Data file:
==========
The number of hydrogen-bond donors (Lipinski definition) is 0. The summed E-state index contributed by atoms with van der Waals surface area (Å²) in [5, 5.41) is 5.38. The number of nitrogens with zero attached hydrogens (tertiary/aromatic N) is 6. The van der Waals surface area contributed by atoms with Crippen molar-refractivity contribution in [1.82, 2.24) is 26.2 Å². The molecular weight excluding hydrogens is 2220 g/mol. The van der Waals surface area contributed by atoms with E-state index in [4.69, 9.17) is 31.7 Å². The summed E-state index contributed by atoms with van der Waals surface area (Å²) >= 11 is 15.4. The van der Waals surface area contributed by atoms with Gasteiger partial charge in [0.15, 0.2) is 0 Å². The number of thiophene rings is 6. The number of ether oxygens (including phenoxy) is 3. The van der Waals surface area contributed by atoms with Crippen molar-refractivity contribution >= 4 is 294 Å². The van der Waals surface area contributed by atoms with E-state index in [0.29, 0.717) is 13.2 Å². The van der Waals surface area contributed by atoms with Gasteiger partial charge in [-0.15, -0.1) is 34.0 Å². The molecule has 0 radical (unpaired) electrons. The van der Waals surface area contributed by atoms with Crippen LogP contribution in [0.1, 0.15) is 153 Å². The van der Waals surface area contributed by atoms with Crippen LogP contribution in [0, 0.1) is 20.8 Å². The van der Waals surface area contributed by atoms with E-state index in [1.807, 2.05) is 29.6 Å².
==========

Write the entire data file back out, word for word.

The number of hydrogen-bond donors (Lipinski definition) is 0. The summed E-state index contributed by atoms with van der Waals surface area (Å²) in [5, 5.41) is 5.38. The number of nitrogens with zero attached hydrogens (tertiary/aromatic N) is 6. The van der Waals surface area contributed by atoms with Crippen molar-refractivity contribution in [1.82, 2.24) is 26.2 Å². The molecular weight excluding hydrogens is 2220 g/mol. The van der Waals surface area contributed by atoms with E-state index in [4.69, 9.17) is 31.7 Å². The summed E-state index contributed by atoms with van der Waals surface area (Å²) >= 11 is 15.4. The van der Waals surface area contributed by atoms with Gasteiger partial charge in [0.15, 0.2) is 0 Å². The number of thiophene rings is 6. The number of ether oxygens (including phenoxy) is 3. The van der Waals surface area contributed by atoms with Crippen molar-refractivity contribution >= 4 is 294 Å². The van der Waals surface area contributed by atoms with E-state index in [0.29, 0.717) is 13.2 Å². The van der Waals surface area contributed by atoms with Gasteiger partial charge in [-0.15, -0.1) is 34.0 Å². The molecule has 0 radical (unpaired) electrons. The van der Waals surface area contributed by atoms with Crippen LogP contribution in [0.1, 0.15) is 153 Å². The van der Waals surface area contributed by atoms with Crippen LogP contribution in [0, 0.1) is 20.8 Å². The van der Waals surface area contributed by atoms with E-state index in [1.807, 2.05) is 29.6 Å².